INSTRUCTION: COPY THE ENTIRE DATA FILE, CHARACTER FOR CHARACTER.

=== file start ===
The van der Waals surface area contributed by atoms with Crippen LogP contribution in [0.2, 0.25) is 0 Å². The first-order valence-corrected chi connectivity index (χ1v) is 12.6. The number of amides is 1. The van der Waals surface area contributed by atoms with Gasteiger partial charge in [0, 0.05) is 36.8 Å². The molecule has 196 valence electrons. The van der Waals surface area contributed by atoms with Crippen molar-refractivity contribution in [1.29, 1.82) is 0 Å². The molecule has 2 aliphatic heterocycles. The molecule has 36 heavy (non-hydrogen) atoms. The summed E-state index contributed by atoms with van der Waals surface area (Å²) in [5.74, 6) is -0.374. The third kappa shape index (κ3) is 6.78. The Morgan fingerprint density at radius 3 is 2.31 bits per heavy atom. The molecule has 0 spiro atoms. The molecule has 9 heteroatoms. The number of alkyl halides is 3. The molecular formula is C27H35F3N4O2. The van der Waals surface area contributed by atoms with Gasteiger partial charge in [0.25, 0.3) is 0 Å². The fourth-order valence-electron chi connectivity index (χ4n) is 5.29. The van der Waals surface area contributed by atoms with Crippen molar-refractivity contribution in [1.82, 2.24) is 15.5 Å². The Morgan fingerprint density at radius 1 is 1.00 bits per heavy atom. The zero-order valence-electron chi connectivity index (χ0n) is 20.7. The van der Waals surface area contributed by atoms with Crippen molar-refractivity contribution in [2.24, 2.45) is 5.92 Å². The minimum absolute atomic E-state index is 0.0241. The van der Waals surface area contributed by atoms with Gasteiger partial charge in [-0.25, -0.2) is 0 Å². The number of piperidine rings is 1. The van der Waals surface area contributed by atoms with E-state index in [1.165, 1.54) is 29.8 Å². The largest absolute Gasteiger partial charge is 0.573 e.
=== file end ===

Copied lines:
The van der Waals surface area contributed by atoms with Crippen LogP contribution in [0.2, 0.25) is 0 Å². The first-order valence-corrected chi connectivity index (χ1v) is 12.6. The number of amides is 1. The van der Waals surface area contributed by atoms with Gasteiger partial charge in [0, 0.05) is 36.8 Å². The molecule has 196 valence electrons. The van der Waals surface area contributed by atoms with Crippen molar-refractivity contribution in [1.29, 1.82) is 0 Å². The molecule has 2 aliphatic heterocycles. The molecule has 36 heavy (non-hydrogen) atoms. The summed E-state index contributed by atoms with van der Waals surface area (Å²) in [5.74, 6) is -0.374. The third kappa shape index (κ3) is 6.78. The Morgan fingerprint density at radius 3 is 2.31 bits per heavy atom. The molecule has 0 spiro atoms. The molecule has 9 heteroatoms. The number of alkyl halides is 3. The molecular formula is C27H35F3N4O2. The van der Waals surface area contributed by atoms with Gasteiger partial charge in [0.25, 0.3) is 0 Å². The fourth-order valence-electron chi connectivity index (χ4n) is 5.29. The van der Waals surface area contributed by atoms with Crippen molar-refractivity contribution in [1.82, 2.24) is 15.5 Å². The Morgan fingerprint density at radius 1 is 1.00 bits per heavy atom. The zero-order valence-electron chi connectivity index (χ0n) is 20.7. The van der Waals surface area contributed by atoms with Crippen molar-refractivity contribution in [2.24, 2.45) is 5.92 Å². The minimum absolute atomic E-state index is 0.0241. The van der Waals surface area contributed by atoms with Gasteiger partial charge in [-0.25, -0.2) is 0 Å². The number of piperidine rings is 1. The van der Waals surface area contributed by atoms with E-state index in [1.165, 1.54) is 29.8 Å². The largest absolute Gasteiger partial charge is 0.573 e.